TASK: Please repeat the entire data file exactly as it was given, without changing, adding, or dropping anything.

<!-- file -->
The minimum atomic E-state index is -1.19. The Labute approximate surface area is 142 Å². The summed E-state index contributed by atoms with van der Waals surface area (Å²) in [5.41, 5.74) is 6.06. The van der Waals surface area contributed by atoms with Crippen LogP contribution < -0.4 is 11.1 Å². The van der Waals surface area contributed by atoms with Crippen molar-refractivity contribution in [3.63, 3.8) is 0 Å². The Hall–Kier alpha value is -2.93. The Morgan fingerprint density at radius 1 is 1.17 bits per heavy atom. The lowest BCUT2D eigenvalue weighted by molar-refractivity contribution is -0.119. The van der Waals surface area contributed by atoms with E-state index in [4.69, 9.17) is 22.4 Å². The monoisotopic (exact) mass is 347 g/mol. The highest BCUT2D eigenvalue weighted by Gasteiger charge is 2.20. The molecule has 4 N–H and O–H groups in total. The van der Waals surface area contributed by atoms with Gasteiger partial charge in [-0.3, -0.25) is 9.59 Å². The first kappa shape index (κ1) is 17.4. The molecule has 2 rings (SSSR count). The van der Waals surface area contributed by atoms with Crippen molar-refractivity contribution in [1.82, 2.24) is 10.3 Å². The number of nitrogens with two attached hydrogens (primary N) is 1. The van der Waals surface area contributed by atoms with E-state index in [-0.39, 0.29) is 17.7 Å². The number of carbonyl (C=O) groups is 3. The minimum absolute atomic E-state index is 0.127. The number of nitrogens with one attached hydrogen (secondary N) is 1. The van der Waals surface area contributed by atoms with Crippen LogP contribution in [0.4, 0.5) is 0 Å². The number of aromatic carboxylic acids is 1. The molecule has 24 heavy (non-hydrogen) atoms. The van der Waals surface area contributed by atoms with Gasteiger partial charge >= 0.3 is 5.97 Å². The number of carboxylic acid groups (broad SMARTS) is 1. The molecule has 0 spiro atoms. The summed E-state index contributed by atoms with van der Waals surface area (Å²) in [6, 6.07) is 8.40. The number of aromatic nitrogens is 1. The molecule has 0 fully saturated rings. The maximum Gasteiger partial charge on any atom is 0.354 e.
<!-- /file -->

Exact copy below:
The minimum atomic E-state index is -1.19. The Labute approximate surface area is 142 Å². The summed E-state index contributed by atoms with van der Waals surface area (Å²) in [5.41, 5.74) is 6.06. The van der Waals surface area contributed by atoms with Crippen LogP contribution < -0.4 is 11.1 Å². The van der Waals surface area contributed by atoms with Crippen molar-refractivity contribution in [3.63, 3.8) is 0 Å². The Hall–Kier alpha value is -2.93. The Morgan fingerprint density at radius 1 is 1.17 bits per heavy atom. The lowest BCUT2D eigenvalue weighted by molar-refractivity contribution is -0.119. The van der Waals surface area contributed by atoms with E-state index in [4.69, 9.17) is 22.4 Å². The monoisotopic (exact) mass is 347 g/mol. The highest BCUT2D eigenvalue weighted by Gasteiger charge is 2.20. The molecule has 4 N–H and O–H groups in total. The van der Waals surface area contributed by atoms with Gasteiger partial charge in [-0.3, -0.25) is 9.59 Å². The first kappa shape index (κ1) is 17.4. The molecule has 2 rings (SSSR count). The van der Waals surface area contributed by atoms with Crippen molar-refractivity contribution in [1.82, 2.24) is 10.3 Å². The number of nitrogens with two attached hydrogens (primary N) is 1. The van der Waals surface area contributed by atoms with E-state index in [-0.39, 0.29) is 17.7 Å². The number of carbonyl (C=O) groups is 3. The minimum absolute atomic E-state index is 0.127. The number of nitrogens with one attached hydrogen (secondary N) is 1. The van der Waals surface area contributed by atoms with Crippen LogP contribution in [0.4, 0.5) is 0 Å². The number of aromatic carboxylic acids is 1. The molecule has 24 heavy (non-hydrogen) atoms. The van der Waals surface area contributed by atoms with Gasteiger partial charge >= 0.3 is 5.97 Å². The number of carboxylic acid groups (broad SMARTS) is 1. The molecule has 0 spiro atoms. The summed E-state index contributed by atoms with van der Waals surface area (Å²) in [6, 6.07) is 8.40. The number of aromatic nitrogens is 1. The molecule has 0 fully saturated rings. The maximum Gasteiger partial charge on any atom is 0.354 e.